Beth Cortez-Neavel

It’s More than Just Ceremony for Citizen-Lobbyists at Capitol


Above: Martin Cantu and other members of UT-Pan American play for a full crowd at the capitol.

For many, a trip to the Capitol doesn’t just mean sitting in the gallery for a few minutes until the applause is over, it can also mean a day of petitioning lawmakers to address issues vital to their communities. It can mean the difference between winning a new medical school or protecting a local water supply.

Two such communities came to the Capitol on Wednesday, one from the Valley and one from Central Texas.

At noon in the Capitol Rotunda,one could hear the joyous whoops of mariachi music, the dulcet tones of twenty or so classical guitars and the chattering of legislators, students, school officials and representatives from the University of Texas-Pan American and UT-Brownsville.

A few members of UTPA’s Mariachi Azatlán, dressed in green velvet suits with beige sombreros, posed for photos with freshman Rep. Bobby Guerra (D-McAllen) while Rep. Dan Branch (R-Dallas) jokingly acted as composer in front of the seated UT-Brownsville One O’ Clock Guitar Ensemble.

Rep. Bobby Guerra and Rep. Dan Branch pose for a photo-op with a few members of Mariachi Azatlan.
Rep. Bobby Guerra and Rep. Dan Branch pose for a photo-op with a few members of Mariachi Azatlan.  Beth Cortez-Neavel

But the Valley delegation also had important business today: They were promoting the merger of UTPA and UT-Brownsville into one regional university. Although the University of Texas System has approved the merger, the new university will need the Legislature’s blessing.

UT-Brownsville sophomore Moises Grimaldo said the Capitol concert was a way to introduce lawmakers to the university’s cultural richness.

“We want to show our culture and what we have to offer with this partnership,” Grimaldo said.

Rep. Guerra, a graduate of UTPA, told the Observer that many legislators are ready to listen. “We’re gonna show the rest of Texas what we can do,” he said, “and turn out quality, quality students, which we’ve already been doing in the past, but now we can expand on that.”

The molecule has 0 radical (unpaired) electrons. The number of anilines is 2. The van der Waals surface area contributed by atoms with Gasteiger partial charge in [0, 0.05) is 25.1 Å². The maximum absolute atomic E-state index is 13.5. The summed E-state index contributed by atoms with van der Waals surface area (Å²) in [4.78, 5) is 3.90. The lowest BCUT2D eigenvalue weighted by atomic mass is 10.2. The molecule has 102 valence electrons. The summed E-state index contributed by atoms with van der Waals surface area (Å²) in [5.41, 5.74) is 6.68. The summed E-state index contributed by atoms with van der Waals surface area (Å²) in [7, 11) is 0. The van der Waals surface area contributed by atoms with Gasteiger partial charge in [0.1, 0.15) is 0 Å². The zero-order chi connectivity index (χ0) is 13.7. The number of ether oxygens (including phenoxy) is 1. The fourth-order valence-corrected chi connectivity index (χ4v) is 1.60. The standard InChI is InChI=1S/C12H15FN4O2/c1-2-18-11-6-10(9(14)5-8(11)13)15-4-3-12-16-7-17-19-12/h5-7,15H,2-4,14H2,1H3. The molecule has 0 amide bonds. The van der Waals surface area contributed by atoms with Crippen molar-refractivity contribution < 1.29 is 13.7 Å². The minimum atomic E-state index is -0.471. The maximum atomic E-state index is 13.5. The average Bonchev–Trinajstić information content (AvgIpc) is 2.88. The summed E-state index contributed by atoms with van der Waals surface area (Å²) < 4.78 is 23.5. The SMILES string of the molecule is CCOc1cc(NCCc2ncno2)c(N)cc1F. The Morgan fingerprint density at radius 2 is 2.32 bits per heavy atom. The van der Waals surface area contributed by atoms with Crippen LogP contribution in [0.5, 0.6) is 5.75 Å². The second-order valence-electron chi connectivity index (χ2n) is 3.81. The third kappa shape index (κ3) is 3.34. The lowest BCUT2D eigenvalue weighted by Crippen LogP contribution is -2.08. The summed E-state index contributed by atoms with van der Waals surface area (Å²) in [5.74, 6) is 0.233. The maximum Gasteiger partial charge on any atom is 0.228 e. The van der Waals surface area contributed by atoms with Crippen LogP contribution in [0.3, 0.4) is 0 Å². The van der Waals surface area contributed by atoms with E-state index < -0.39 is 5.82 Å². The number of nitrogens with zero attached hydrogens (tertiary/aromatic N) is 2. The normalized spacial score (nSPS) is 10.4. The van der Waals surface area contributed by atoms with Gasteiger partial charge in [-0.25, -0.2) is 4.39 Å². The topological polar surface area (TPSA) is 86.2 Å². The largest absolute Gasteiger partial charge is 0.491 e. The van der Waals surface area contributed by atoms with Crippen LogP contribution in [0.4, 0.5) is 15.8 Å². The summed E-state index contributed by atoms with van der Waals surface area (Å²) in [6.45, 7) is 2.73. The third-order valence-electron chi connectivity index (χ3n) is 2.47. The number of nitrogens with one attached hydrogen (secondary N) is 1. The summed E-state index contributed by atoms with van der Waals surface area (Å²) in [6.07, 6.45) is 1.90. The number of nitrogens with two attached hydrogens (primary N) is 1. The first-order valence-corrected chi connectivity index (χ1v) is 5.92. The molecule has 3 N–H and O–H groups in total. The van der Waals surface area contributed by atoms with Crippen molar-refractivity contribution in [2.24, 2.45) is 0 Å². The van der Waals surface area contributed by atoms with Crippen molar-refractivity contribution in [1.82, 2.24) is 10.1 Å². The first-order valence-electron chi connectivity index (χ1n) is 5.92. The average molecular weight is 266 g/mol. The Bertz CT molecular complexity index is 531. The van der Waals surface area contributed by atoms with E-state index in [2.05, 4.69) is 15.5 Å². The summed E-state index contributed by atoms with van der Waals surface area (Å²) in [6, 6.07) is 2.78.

Two floors below in the Capitol Extension, a contingent of more than eighty parents, educators, community members and city officials from Elgin, Texas lined up for lunch at the Capitol Grill. The group had been recognized in the House and Senate earlier in the day.

“We’re concerned about water,” said Elgin Mayor Marc Holm, who was queued up for lunch. “We have water of course, but we realize other areas around us don’t. Water is the new gold, or new oil… and a lot of people would like to export it. We need to pay attention to that so it’s done equitably.”

Stephanie Lippke, a “motivated parent” who has two kids attending school in Elgin, said she was asking legislators to repeal the requirement that scores from the controversial STAAR test count toward students’ grades.

“There’s a large group that are starting to be aware of the STAAR [test] and the pitfalls that we’re falling into,” she said. “A lot of parents and community members are getting involved in that, letting our representatives know that we’d like some changes.”

The city of Elgin works so closely with the school district that most of the group rode to the Capitol on school buses.

“We set all this up and thought it would be an educational day,” Carter said. “You know as a kid you come to the Capitol, but as you grow up sometimes you don’t. We just felt like it would be neat.”